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After religious-freedom complaint, Dabo Swinney says all faiths are welcome at Clemson

Nick Bromberg
Dr. Saturday
Clemson coach Dabo Swinney, right, watches the first day of NCAA college football spring practice for the team, Wednesday, March 5, 2014, in Clemson, S.C
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Clemson coach Dabo Swinney, right, watches the first day of NCAA college football spring practice for the team, Wednesday, March 5, 2014, in Clemson, S.C. (AP Photo/Anderson Independent-Mail, Mark Crammer)

After a complaint was filed against Clemson asking for a clear separation between religion and its football program last week, Clemson coach Dabo Swinney responded Wednesday and said all faiths are welcome at Clemson.

The Freedom From Religion Foundation said Swinney had violated the separation of church and state with bible studies, devotionals and other religious activities. Clemson is a state-run university.

"Over the past week or two, there has been a lot of discussion of my faith," Swinney said in the statement. "We have three rules in our program that everybody must follow: (1) players must go to class, (2) they must give a good effort and (3) they must be good citizens. It is as simple as that.

"I have recruited and coached players of many different faiths. Players of any faith or no faith at all are welcome in our program. All we require in the recruitment of any player is that he must be a great player at his position, meet the academic requirements, and have good character."

Swinney is very open about his Christian faith.

"Recruiting is very personal," the statement continued. "Recruits and their families want – and deserve – to know who you are as a person, not just what kind of coach you are. I try to be a good example to others, and I work hard to live my life according to my faith. I am proud of the great success we have had in developing good players and good men at Clemson. We win at the highest level and we graduate players who excel on the field and in life because of their time in Death Valley. I want to thank Clemson University and all the people who have reached out to offer their support and encouragement over the past few weeks."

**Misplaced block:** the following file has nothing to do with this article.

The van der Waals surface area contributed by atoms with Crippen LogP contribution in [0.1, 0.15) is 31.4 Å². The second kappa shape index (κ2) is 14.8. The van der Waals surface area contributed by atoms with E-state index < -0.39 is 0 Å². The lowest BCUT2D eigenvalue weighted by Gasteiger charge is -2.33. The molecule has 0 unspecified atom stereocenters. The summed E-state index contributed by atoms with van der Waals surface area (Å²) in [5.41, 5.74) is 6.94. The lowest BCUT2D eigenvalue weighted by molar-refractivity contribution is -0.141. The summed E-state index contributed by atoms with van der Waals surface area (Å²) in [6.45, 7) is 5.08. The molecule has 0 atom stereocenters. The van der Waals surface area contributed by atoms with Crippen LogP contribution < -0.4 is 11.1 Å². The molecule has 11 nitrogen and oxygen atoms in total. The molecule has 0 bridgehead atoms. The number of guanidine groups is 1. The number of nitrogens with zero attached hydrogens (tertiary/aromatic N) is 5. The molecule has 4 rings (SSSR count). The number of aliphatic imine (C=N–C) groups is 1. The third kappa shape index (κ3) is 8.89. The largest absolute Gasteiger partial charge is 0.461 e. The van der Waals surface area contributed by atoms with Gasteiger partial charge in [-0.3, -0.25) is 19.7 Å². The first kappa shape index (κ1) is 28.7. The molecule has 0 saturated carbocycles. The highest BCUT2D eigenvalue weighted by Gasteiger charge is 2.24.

In the group's complaint, the FFRF said that Clemson was promoting Christianity and Swinney personally selected the team's chaplain, among other things. The group looked into Clemson's football program via open records requests.

The ACC held its spring teleconference Wednesday and Swinney said participation in the team's spiritual activities was voluntary for all players and the team will "continue to run the program the way we always have."

"Anything that we have in our program from a spiritual standpoint is and always has been voluntary," Swinney said. "We're no different than any other program out there in how we operate as far as providing our players opportunities to grow in any aspect of their lives."

After the complaint was filed, a Clemson spokesperson said the university didn't believe Swinney was violating any laws.

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Nick Bromberg is the assistant editor of Dr. Saturday on Yahoo Sports. Have a tip? Email him at nickbromberg@yahoo.com or follow him on Twitter!

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